Introducing Blockchain Impact Award Winner Prescrypto

FE_Blockchain Impact Awards_Prescrypto_645424997_BANNER
Senior woman with digital tablet checking prescription label Hero Images/Getty
FE_Blockchain Impact Awards_Prescrypto_645424997_BANNER
Senior woman with digital tablet checking prescription label Hero Images/Getty

As part of my duties as editor-in-chief of Blockchain in Healthcare Today, I review many startups, products and proposals for deploying blockchain to assist patients, providers and payers. To date, there have been three strong use cases for blockchain: ensuring integrity of medical record data, documenting patient consent for data sharing and publishing provider directory information, so that we can identify credentialed clinicians and hospitals.

Prescrypto, which was founded by electrical engineer Everardo Barojas, provides a blockchain-based infrastructure to collect prescribing information, route it securely to pharmacies and provide a history of medications used by each patient.

Although the U.S. has trusted electronic prescribing products that do not use the blockchain, emerging economies need a much more secure technology to guarantee the privacy and accuracy of data, especially in situations where government and corporations are considered untrustworthy. Emerging economies have a minimum viable product that has been deployed. Their prototype is a distributed ledger that provides interoperability, security, privacy, traceability and an innovative means of sharing sensitive data.

As medicine goes digital, health care experts are confronted with two diametrically opposite problems: the need to ensure the privacy and security of patient data and the need for greater communication of medical information. It's easy to see why health care professionals feel obliged to ensure that sensitive patient information remains safe from hackers. But a lack of communication among doctors, pharmacies and patients can lead to some pretty bad medicine. Doctors often subject patients to redundant X-rays and blood tests simply because they don't know what's already been performed; sometimes, two different doctors can prescribe conflicting drugs. This situation drives up the cost of health care and can put the patients' lives at risk.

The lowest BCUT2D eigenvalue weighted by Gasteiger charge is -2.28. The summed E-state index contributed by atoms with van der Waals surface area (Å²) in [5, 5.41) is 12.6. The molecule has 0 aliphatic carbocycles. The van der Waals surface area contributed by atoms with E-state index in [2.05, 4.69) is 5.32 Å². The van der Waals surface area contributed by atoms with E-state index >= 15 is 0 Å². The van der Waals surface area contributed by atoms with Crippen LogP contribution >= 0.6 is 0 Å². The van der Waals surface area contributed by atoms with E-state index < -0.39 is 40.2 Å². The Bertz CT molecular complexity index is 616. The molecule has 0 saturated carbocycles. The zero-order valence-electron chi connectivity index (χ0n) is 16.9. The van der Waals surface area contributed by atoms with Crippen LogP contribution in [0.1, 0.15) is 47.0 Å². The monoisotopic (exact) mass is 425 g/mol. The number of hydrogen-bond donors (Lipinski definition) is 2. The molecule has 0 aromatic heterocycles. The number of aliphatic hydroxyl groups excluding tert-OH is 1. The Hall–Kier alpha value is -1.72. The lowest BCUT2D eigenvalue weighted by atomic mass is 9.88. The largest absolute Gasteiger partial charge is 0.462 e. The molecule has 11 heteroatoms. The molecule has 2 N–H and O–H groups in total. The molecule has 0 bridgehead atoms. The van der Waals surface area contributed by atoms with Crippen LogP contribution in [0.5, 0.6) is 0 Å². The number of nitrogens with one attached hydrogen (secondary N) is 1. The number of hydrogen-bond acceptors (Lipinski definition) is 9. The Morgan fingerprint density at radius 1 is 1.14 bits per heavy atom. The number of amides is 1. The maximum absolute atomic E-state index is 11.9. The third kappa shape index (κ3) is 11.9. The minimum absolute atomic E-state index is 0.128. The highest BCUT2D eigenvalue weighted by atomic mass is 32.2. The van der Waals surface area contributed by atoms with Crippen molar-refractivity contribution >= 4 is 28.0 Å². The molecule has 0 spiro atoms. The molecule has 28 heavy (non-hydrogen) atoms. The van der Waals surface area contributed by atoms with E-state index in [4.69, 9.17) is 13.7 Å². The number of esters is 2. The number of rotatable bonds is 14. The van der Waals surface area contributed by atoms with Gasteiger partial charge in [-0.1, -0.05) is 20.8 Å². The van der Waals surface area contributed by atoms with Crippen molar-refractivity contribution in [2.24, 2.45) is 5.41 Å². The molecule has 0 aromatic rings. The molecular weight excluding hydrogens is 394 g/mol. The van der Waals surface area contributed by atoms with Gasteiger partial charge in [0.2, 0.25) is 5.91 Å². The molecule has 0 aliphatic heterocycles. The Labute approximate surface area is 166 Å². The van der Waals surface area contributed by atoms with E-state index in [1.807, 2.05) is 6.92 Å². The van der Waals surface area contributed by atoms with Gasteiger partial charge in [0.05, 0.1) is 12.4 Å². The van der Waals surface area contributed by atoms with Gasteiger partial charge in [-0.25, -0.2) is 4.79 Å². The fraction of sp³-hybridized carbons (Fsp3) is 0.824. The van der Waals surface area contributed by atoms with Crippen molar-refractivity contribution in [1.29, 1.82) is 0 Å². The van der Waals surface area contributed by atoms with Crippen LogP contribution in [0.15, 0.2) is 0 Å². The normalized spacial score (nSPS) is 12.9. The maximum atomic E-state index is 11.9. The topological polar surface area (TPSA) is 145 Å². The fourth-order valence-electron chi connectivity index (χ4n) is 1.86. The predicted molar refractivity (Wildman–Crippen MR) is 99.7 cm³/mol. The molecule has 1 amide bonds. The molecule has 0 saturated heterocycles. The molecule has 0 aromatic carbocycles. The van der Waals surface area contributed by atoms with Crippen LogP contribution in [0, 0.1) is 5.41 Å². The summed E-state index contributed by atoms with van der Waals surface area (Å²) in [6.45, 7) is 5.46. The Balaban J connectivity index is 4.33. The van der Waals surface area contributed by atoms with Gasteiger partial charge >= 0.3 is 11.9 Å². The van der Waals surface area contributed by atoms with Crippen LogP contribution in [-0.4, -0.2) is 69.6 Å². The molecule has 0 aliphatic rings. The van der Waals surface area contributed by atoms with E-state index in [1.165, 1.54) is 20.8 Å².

Blockchain technology could help by providing a secure way to authenticate a patient's identity that also unlocks the free flow of medical data. Prescrypto is developing just such a product. Its RexChain is a prototype app that physicians, patients and others in the health care system can use to pass sensitive information back and forth. RexChain uses blockchain technology to make sure that sensitive clinical data is secure and portable. For example, a patient could seek consultation from a remote specialist via telemedicine, but the records of that encounter would also be available to the patient's local doctor.

Barojas has raised about $250,000 in seed money, including $100,000 from UNICEF. The startup has provided services to five institutions and more than 500 individuals, according to UNICEF. It has more than 700 physicians in its network. RexChain has been the conduit for over 75,000 prescriptions, at a rate of 5,000 new prescriptions per month.

Prescrypto is taking advantage of standard application programming interfaces—that have established common formats for app developers—which let medical institutions share data easily. Electronic health record providers use such APIs to outsource their prescription services to Prescrypto.

So far, the firm has generated more than $3 million in sales in affiliated drugstores.

→ John Halamka is editor-in-chief of Blockchain in Healthcare Today.

Evarardo Barojas Courtesy of Prescrypto; Illustrations by Geo Law